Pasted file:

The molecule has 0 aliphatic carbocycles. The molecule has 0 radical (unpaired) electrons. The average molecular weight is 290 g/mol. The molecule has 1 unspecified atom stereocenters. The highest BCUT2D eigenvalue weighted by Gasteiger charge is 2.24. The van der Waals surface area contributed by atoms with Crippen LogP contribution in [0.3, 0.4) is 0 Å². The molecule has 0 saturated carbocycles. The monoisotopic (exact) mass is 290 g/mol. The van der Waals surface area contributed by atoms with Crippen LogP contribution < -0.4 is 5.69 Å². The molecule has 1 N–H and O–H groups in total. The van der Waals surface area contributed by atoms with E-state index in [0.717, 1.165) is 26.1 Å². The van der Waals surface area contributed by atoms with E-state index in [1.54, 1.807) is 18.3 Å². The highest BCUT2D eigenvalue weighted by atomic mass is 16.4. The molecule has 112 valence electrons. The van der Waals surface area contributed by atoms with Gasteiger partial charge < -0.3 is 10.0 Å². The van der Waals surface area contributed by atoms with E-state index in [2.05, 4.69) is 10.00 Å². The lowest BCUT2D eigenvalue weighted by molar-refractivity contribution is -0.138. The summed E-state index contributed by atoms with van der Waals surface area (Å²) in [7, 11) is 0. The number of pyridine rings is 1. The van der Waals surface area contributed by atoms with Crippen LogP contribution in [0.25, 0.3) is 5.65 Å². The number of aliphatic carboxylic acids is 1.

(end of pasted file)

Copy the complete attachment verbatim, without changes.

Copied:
The molecule has 0 aliphatic carbocycles. The molecule has 0 radical (unpaired) electrons. The average molecular weight is 290 g/mol. The molecule has 1 unspecified atom stereocenters. The highest BCUT2D eigenvalue weighted by Gasteiger charge is 2.24. The van der Waals surface area contributed by atoms with Crippen LogP contribution in [0.3, 0.4) is 0 Å². The molecule has 0 saturated carbocycles. The monoisotopic (exact) mass is 290 g/mol. The van der Waals surface area contributed by atoms with Crippen LogP contribution < -0.4 is 5.69 Å². The molecule has 1 N–H and O–H groups in total. The van der Waals surface area contributed by atoms with E-state index in [0.717, 1.165) is 26.1 Å². The van der Waals surface area contributed by atoms with E-state index in [1.54, 1.807) is 18.3 Å². The highest BCUT2D eigenvalue weighted by atomic mass is 16.4. The molecule has 112 valence electrons. The van der Waals surface area contributed by atoms with Gasteiger partial charge < -0.3 is 10.0 Å². The van der Waals surface area contributed by atoms with E-state index in [2.05, 4.69) is 10.00 Å². The lowest BCUT2D eigenvalue weighted by molar-refractivity contribution is -0.138. The summed E-state index contributed by atoms with van der Waals surface area (Å²) in [7, 11) is 0. The number of pyridine rings is 1. The van der Waals surface area contributed by atoms with Crippen LogP contribution in [0.25, 0.3) is 5.65 Å². The number of aliphatic carboxylic acids is 1.